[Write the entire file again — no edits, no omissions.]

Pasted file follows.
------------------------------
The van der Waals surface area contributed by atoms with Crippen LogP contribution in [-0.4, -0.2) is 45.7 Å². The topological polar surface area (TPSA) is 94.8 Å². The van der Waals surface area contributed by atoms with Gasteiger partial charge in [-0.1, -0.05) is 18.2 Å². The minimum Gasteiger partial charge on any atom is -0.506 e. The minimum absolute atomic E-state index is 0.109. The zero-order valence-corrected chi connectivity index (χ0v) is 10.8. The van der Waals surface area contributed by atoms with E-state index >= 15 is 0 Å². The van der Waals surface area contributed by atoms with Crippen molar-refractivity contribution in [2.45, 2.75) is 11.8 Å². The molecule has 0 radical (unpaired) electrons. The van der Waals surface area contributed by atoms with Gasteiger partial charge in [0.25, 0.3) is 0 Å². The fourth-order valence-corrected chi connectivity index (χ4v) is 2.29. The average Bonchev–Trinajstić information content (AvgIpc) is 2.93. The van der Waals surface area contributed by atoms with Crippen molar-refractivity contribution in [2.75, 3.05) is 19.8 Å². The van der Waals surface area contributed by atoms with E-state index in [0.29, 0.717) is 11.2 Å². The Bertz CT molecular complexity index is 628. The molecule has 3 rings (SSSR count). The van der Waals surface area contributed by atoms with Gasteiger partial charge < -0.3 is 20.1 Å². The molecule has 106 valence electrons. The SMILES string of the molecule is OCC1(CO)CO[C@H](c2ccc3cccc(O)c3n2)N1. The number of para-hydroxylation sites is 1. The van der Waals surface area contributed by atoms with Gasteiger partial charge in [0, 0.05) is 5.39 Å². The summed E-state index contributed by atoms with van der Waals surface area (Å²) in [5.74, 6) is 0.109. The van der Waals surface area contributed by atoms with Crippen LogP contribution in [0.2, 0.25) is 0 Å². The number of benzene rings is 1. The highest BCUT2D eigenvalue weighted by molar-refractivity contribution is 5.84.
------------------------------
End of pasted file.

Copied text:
The van der Waals surface area contributed by atoms with Crippen LogP contribution in [-0.4, -0.2) is 45.7 Å². The topological polar surface area (TPSA) is 94.8 Å². The van der Waals surface area contributed by atoms with Gasteiger partial charge in [-0.1, -0.05) is 18.2 Å². The minimum Gasteiger partial charge on any atom is -0.506 e. The minimum absolute atomic E-state index is 0.109. The zero-order valence-corrected chi connectivity index (χ0v) is 10.8. The van der Waals surface area contributed by atoms with E-state index >= 15 is 0 Å². The van der Waals surface area contributed by atoms with Crippen molar-refractivity contribution in [2.45, 2.75) is 11.8 Å². The molecule has 0 radical (unpaired) electrons. The van der Waals surface area contributed by atoms with Gasteiger partial charge in [0.25, 0.3) is 0 Å². The fourth-order valence-corrected chi connectivity index (χ4v) is 2.29. The average Bonchev–Trinajstić information content (AvgIpc) is 2.93. The van der Waals surface area contributed by atoms with Crippen molar-refractivity contribution in [2.75, 3.05) is 19.8 Å². The van der Waals surface area contributed by atoms with E-state index in [0.29, 0.717) is 11.2 Å². The Bertz CT molecular complexity index is 628. The molecule has 3 rings (SSSR count). The van der Waals surface area contributed by atoms with Gasteiger partial charge < -0.3 is 20.1 Å². The molecule has 106 valence electrons. The SMILES string of the molecule is OCC1(CO)CO[C@H](c2ccc3cccc(O)c3n2)N1. The number of para-hydroxylation sites is 1. The van der Waals surface area contributed by atoms with Gasteiger partial charge in [0, 0.05) is 5.39 Å². The summed E-state index contributed by atoms with van der Waals surface area (Å²) in [5.74, 6) is 0.109. The van der Waals surface area contributed by atoms with Crippen LogP contribution in [0.2, 0.25) is 0 Å². The number of benzene rings is 1. The highest BCUT2D eigenvalue weighted by molar-refractivity contribution is 5.84.